Monthly Online eZine  
News And Views For Working Writers

 INside Scoop
 IN Her Own Write
 Pen IN Hand
 Write On!
 Screen & Stage
 Top 10 Resources
 Book Reviews
 Items Of INterest
 Global Offerings
 INside Services
 Bill The Bard
 The Writer At Work
 Games & Puzzles
 Classic eTexts
 Free Software
 IN Banners
 Who's IN
 What's IN
 Editorial Calendar
 Join IN's Team
 Contacting IN

IN Front Cover


Learn To Be A Better Journalist

Buy Classic Literature Collections

Acclaimed Screenplay Writing Software

Books On How To Write Fiction

Become A Well Paid Travel Writer

Vote daily and raise our ranking!

January, 2008

Coyote Morning

Out Of Order
Forget what your teacher told you
By  Kimberly Dawn Wells

Just because you're "supposed" to write in order doesn't mean out of order won't work.
Many authors wonder, ďWhat is the right way to outline my story?Ē There are many suggested methods available, and the one that probably sticks most in your mind is what you learned in school: start at the beginning.

As youíve probably experienced, starting at the beginning of an 80,000-word novel and working your way to the end doesnít always work. Itís too easy to get frustrated and give up only a few thousand words into the project. The very beginning of your story might start out as a dramatic and exciting chapter, but what happens after that, when the characters stop fighting with each other and start introducing themselves to the reader in a less climactic way?

Many novels end here, when the writer gets bored and canít trudge on any farther. The result is another unfinished project on the writerís to-do list and a potential bestseller gone to waste. How can you maintain your interest in the story without giving up the integrity of a well-written piece? Write it out of order.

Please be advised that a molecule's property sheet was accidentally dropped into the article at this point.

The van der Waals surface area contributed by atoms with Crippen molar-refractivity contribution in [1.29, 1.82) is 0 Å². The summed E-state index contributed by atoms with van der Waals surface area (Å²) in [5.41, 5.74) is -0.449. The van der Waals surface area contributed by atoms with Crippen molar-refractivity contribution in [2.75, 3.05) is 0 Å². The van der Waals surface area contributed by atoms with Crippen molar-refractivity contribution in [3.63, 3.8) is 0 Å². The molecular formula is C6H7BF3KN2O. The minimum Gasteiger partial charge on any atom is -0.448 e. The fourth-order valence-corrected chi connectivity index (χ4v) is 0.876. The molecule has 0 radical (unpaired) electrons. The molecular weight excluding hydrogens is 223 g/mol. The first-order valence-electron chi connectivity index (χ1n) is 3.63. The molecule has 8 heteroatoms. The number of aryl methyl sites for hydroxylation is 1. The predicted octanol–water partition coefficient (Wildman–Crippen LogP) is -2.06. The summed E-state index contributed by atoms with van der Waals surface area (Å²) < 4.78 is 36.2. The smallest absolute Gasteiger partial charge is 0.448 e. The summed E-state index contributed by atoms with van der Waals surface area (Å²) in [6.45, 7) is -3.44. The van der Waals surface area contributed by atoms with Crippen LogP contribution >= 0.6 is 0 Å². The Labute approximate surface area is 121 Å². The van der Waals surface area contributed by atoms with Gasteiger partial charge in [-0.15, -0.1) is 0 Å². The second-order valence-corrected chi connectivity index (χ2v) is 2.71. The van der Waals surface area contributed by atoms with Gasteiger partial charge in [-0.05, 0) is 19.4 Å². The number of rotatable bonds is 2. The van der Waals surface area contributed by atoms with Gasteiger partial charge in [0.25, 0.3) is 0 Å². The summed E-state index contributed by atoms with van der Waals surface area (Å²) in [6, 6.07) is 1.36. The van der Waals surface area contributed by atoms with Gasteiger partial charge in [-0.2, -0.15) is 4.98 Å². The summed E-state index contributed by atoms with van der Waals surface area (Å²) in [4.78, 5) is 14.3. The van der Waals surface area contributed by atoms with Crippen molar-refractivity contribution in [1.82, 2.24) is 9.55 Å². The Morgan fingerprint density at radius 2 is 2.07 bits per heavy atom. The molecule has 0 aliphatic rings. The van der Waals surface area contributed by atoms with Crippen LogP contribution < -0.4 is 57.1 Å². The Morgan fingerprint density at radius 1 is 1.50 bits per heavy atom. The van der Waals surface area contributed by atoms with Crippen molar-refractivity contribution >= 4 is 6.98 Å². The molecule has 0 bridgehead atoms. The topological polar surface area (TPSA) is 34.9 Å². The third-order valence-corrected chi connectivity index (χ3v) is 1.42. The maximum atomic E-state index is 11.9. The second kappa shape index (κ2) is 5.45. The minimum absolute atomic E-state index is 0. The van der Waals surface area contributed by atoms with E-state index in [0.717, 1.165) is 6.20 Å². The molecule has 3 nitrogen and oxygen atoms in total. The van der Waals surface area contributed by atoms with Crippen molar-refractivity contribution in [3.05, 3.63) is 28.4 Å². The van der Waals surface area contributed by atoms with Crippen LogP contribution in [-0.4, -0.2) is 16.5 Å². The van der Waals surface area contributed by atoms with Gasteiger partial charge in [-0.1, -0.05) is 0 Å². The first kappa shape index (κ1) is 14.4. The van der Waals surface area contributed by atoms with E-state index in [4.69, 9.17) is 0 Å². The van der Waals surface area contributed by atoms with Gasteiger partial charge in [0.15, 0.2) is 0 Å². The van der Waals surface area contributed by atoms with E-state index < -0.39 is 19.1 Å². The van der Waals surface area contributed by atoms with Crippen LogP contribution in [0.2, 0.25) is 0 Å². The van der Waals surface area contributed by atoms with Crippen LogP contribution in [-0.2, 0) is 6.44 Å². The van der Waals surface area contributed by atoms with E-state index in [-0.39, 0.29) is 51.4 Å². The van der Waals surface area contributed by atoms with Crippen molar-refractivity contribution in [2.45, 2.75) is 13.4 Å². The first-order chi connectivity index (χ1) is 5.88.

When you first get an idea for a story, practice writing a summary. Write a description of the story as you would tell it to someone else. Include your thoughts for how it starts out, what happens in the middle, and how it ends. As you are writing your summary youíll notice that you get a little more detailed in some areas than in others. These are your natural high points, the juicy parts of the story that a reader gravitates to. They are also usually the easiest parts to write because they are so exciting.

Once you have a summary written, start writing whichever part excites you most. Maybe you want to begin with an action packed first chapter, or canít wait to get to the romance scene. Sometimes itís easiest to start at the end and create your basis for everything that happens up to that point. If you canít think of anything interesting to say between the time Bob robbed the bank and got home, skip on to something else. Start wherever you please, and when you run out of energy, stop.